South Carolina was a very logical choice and it proved to be an extremely positive choice for the conference, both athletically and academically. Roy Kramer, Former SEC Commissioner "Our university presidents at that time were very interested in institutions that were very similar to our institutions that were in the SEC," said Roy Kramer, SEC Commissioner from 1990-2002. "That means they had a full complement of men and women's athletics programs, and that their facilities matched favorably with the facilities the other institutions had at that time, and also that they had the same kind of a fan base. Certainly South Carolina fit that in every respect.

"Geographically, South Carolina made a lot of sense because it was strategically located and would fit in the eastern division and the scheduling issues with divisional play. As a result, South Carolina was a very logical choice and it proved to be an extremely positive choice for the conference, both athletically and academically."

Having 12 schools was vital as the SEC planned to take advantage of a NCAA rule that allowed conferences with a dozen members to organize as two divisions and play a separate conference championship game. Kramer and the SEC presidents understood that a championship game would create a package far more attractive to television networks.

"It turned about to be a very positive thing for the conference," Kramer said. "The championship game had been utilized in the lower divisions, but not in what we now call the Division I Football Bowl Subdivision. I had a little concern that people wouldn't accept divisional play in the conference, but as it turned out, that proved to be one of the strong positives because it kept a lot of people in the mix for that conference championship game late in the season. It certainly increased the excitement as well as the exposure for the Southeastern Conference television audience. It proved to be an enormous success from a television standpoint and a fan standpoint."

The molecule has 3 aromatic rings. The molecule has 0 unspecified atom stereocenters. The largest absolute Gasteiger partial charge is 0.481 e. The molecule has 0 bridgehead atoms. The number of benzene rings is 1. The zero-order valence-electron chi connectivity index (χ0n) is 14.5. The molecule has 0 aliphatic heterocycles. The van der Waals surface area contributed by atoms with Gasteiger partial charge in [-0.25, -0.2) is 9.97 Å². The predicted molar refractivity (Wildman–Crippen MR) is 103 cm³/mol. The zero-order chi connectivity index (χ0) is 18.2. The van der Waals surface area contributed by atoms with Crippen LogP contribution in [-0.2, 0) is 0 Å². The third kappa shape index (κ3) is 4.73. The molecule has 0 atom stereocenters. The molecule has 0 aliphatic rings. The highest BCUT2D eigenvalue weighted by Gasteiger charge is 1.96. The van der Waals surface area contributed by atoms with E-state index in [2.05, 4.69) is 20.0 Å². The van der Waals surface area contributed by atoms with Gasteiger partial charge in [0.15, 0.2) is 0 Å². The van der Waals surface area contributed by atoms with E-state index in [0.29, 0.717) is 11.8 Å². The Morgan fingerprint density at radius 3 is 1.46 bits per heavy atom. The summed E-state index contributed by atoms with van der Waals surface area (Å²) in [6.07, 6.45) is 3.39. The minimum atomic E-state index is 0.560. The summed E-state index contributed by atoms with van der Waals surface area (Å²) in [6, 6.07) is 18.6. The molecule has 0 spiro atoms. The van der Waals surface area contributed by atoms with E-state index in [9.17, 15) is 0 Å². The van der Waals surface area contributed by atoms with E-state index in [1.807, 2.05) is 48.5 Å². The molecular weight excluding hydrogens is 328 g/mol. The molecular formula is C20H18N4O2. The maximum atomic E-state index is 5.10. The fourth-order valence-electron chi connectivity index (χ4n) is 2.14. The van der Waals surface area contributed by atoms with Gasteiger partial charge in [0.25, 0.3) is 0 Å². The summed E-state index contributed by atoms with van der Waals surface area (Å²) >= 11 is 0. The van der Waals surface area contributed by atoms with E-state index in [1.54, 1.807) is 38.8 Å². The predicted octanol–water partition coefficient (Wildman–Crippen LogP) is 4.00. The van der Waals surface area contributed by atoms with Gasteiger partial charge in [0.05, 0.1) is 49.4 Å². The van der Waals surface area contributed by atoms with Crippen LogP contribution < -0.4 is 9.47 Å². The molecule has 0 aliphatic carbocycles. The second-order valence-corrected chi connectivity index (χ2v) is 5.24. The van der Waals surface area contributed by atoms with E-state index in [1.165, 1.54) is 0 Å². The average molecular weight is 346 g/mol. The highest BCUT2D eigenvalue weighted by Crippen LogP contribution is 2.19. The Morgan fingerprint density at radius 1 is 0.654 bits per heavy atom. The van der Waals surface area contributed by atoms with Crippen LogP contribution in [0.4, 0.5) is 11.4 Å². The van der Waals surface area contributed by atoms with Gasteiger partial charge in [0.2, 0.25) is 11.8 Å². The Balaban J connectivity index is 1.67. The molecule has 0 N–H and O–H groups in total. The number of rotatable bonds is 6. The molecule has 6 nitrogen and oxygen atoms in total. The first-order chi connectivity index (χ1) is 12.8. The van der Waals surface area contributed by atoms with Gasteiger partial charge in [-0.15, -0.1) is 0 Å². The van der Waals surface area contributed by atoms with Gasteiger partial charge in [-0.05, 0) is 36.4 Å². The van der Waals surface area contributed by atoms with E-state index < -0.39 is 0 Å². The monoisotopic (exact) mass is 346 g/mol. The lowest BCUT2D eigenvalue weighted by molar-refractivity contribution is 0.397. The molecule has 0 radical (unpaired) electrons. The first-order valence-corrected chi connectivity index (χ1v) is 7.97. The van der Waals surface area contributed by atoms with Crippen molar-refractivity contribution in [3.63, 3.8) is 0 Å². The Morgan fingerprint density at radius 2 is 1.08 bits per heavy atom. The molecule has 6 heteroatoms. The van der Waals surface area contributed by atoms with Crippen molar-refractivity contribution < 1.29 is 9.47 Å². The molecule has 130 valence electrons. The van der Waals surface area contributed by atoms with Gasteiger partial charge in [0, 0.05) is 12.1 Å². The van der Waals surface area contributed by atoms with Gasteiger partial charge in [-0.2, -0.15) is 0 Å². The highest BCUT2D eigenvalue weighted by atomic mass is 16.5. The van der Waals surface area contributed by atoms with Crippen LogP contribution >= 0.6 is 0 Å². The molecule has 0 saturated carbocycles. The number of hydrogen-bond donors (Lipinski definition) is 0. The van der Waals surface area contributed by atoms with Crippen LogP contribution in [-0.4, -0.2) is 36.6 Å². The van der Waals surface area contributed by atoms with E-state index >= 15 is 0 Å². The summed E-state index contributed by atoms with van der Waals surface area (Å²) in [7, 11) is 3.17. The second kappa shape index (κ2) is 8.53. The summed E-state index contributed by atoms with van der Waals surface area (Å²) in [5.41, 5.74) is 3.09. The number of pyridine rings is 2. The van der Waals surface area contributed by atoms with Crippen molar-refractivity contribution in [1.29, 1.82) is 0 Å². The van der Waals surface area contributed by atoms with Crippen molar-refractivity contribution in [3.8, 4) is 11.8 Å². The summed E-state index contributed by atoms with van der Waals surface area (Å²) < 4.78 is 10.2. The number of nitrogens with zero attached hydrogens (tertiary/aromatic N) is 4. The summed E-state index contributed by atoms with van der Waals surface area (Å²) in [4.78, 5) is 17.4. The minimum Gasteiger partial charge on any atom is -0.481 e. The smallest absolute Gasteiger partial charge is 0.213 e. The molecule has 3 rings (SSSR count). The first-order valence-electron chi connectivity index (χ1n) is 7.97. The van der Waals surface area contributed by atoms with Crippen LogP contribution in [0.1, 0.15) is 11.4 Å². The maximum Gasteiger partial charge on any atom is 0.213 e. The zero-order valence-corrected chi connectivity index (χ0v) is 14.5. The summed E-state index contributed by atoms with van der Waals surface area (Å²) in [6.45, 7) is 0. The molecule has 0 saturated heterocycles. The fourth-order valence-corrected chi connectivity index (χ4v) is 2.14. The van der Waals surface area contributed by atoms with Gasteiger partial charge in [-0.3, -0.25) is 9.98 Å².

The Call is Made

Kramer met with officials in Columbia on September 20, 1990. On September 25, the Gamecocks received their official invitation.

"We had an extensive visit for a day or two on their campus," Kramer said. "I reported back to our presidents, and they felt very positive about South Carolina and we extended that invitation." Johnny Gregory was working as a special assistant for governmental relations to (then) university president, Dr. Art Smith. He was in the president's office when the call came with the invitation to join the SEC.

"I think it was around 11 o'clock in the morning," Gregory recalled. "The commissioner asked 'if we called you at five o'clock today and offered you membership into the Southeastern Conference, would you accept?' Dr. Smith said 'yes.' I apologized to Dr. Smith for being there and so rudely listening to the conversation, and he told me it was fine and that he wanted me to listen to it."

"We called them and told them we would not make any announcement until they talked to their people," Kramer said. "South Carolina's president called back within a half hour and said 'we'd like to make the announcement tonight at 7:30 in the football stadium. Can you be here?' This was at 3:30 or 4 in the afternoon, so we had to quickly arrange for a charter to get our people from the conference out there in time for the announcement. So it did not take them long to respond. They were interested from day one, and I never thought they would not accept it."

"We jumped at it," Dixon said. "The SEC shares the wealth and splits revenues between the schools, so it was a good thing to do. We were accepted with open arms."

That jubilation was not only felt by the university and its fans, but by the business community as well.

"It was a source of great pride, and the source of a lot of opportunity that people saw," Coble said. "Since then it's expanded beyond football. Look at what's happening with women's basketball. Whether or not that would have occurred if the university was not in the SEC, it's hard to say. It had a great economic impact on Columbia. We did a lot of work over the years to take advantage of visiting teams and their fans coming to Columbia. The SEC has been a big boost on that."